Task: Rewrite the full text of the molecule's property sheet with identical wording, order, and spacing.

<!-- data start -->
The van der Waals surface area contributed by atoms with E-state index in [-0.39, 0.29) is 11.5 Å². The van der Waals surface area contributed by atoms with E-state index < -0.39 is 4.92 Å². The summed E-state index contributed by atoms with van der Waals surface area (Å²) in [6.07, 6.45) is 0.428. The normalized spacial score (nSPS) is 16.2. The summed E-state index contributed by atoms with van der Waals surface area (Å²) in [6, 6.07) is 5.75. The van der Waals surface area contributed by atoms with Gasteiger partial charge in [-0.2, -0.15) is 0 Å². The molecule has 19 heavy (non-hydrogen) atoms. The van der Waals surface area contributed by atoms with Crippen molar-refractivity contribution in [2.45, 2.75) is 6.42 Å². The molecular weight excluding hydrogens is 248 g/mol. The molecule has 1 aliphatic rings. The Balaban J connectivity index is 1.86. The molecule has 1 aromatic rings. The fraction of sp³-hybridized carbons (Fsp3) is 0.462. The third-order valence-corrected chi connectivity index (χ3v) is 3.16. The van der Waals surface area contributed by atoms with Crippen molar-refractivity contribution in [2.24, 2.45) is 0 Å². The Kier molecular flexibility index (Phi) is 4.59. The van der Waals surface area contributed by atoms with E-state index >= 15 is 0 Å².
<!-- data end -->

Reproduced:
The van der Waals surface area contributed by atoms with E-state index in [-0.39, 0.29) is 11.5 Å². The van der Waals surface area contributed by atoms with E-state index < -0.39 is 4.92 Å². The summed E-state index contributed by atoms with van der Waals surface area (Å²) in [6.07, 6.45) is 0.428. The normalized spacial score (nSPS) is 16.2. The summed E-state index contributed by atoms with van der Waals surface area (Å²) in [6, 6.07) is 5.75. The van der Waals surface area contributed by atoms with Gasteiger partial charge in [-0.2, -0.15) is 0 Å². The molecule has 19 heavy (non-hydrogen) atoms. The van der Waals surface area contributed by atoms with Crippen molar-refractivity contribution in [2.45, 2.75) is 6.42 Å². The molecular weight excluding hydrogens is 248 g/mol. The molecule has 1 aliphatic rings. The Balaban J connectivity index is 1.86. The molecule has 1 aromatic rings. The fraction of sp³-hybridized carbons (Fsp3) is 0.462. The third-order valence-corrected chi connectivity index (χ3v) is 3.16. The van der Waals surface area contributed by atoms with Crippen molar-refractivity contribution in [2.24, 2.45) is 0 Å². The Kier molecular flexibility index (Phi) is 4.59. The van der Waals surface area contributed by atoms with E-state index >= 15 is 0 Å².